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Exploring Coinbase’s wallet-as-a-service vis-à-vis Web3

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Web3 or crypto wallets are digital or physical devices that help users access, store, and manage their private keys allowing access to cryptocurrencies and other blockchain-based assets. They give users a unique set of cryptographic keys- public and private along with a public address. 

These wallets are complex; although they store digital assets, help facilitate transactions, and act as a digital identity for users, they have complex mnemonic seeds and counterintuitive user interfaces that make them difficult to access for a new user. While they have a secure interface, heavy jargon, and technicalities make them difficult to use. 

 Coinbase recently launched the Wallet-as-a-service (WaaS) Web3 business solution as part of its mission to help companies bring about mass adoption. The platform has always functioned with the mission of empowering developers with APIs and services that would help bring in new users into the space. 

While Base gives users a secure, low-cost, developer-friendly Ethereum L2 built, WaaS takes up the idea of XaaS (Anything-as-a-service) and applies it to digital wallets.  XaaS is a term used to collectively define the delivery of anything as a service consisting of tools, products, and technologies over the internet or a network. Other examples of Xaas include Saas (Software-as-a-service), IaaS (Infrastructure-as-a-service), and PaaS (Platform-as-a-service). 

Simplifying digital wallets with XaaS

 WaaS is a scalable and secure set of wallet infrastructure APIs that would help companies create and deploy fully customizable on-chain wallets for their end users. WaaS provides companies and key players in the crypto and web3 space with a powerful tool that enables a wide range of services from trading in-game items and currency to making new avenues for loyalty programs like token-based rewards.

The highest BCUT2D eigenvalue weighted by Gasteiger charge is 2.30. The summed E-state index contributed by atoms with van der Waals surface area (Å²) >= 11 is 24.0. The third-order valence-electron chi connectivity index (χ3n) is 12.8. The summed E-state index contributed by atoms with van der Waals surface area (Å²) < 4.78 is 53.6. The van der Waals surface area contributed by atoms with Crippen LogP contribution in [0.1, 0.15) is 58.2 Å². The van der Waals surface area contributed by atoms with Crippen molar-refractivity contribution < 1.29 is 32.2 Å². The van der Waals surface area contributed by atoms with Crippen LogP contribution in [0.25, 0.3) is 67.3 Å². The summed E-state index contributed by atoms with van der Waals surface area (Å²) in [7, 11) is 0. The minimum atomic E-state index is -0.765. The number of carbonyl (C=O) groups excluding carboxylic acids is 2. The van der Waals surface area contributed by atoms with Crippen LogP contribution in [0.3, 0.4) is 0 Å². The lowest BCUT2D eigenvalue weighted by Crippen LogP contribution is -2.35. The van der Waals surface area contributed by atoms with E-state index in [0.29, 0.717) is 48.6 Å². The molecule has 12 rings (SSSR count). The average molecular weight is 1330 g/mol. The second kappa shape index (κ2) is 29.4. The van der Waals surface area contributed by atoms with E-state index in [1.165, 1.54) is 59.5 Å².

Wallets can be offered directly to users in apps with an easy onboarding process involving just a username and password creation. Even for users who are new to the Web3 space, this is an easy transition from Web2. 

With complete autonomy of their assets, wallets that are deployed using WaaS deploy MPC or multi-party computation providing an added level of security. MPC divides, encrypts and distributes a user’s keys among various parties, this development helps users who are otherwise left on their own to manage their keys. They also have control over assets and an option to export their keys off the platform. 

Onboarding a whole new class of users

Companies in the crypto space often need help with the creation of gateways to web3, this requires copious amounts of time, money, expertise, and resources. Coinbase is helping these key players with this colossal task so that they can focus on other important things. 

Coinbase’s APIs are built to aid companies to integrate their wallets into their applications maintaining a user experience that is cohesive and avoids the hassle of redirecting to a separate website/app. The wallet would support not just thousands of different coins but also a range of decentralized apps. The platform will also support DeFi liquidity pools that would let users borrow or supply crypto, join DAOs, and swap assets on decentralized exchanges. 

Coinbase is determined on its mission to get Web3 into newer markets and onboard more users in 2023, the wallet-as-a-service is a step towards this mission. The platform also offers trading APIs, Wallet SDK, and a fiat-on-ramp through Pay SDK. 

Disclaimer: This article may be in collaboration with a valued partner. Reader discernment is advised. Please read the advertorial disclosure on our privacy policy page for further clarification.

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With Masters in Mass communication and journalism, Anjali's interests lie in blockchain technology adoption across emerging economies.
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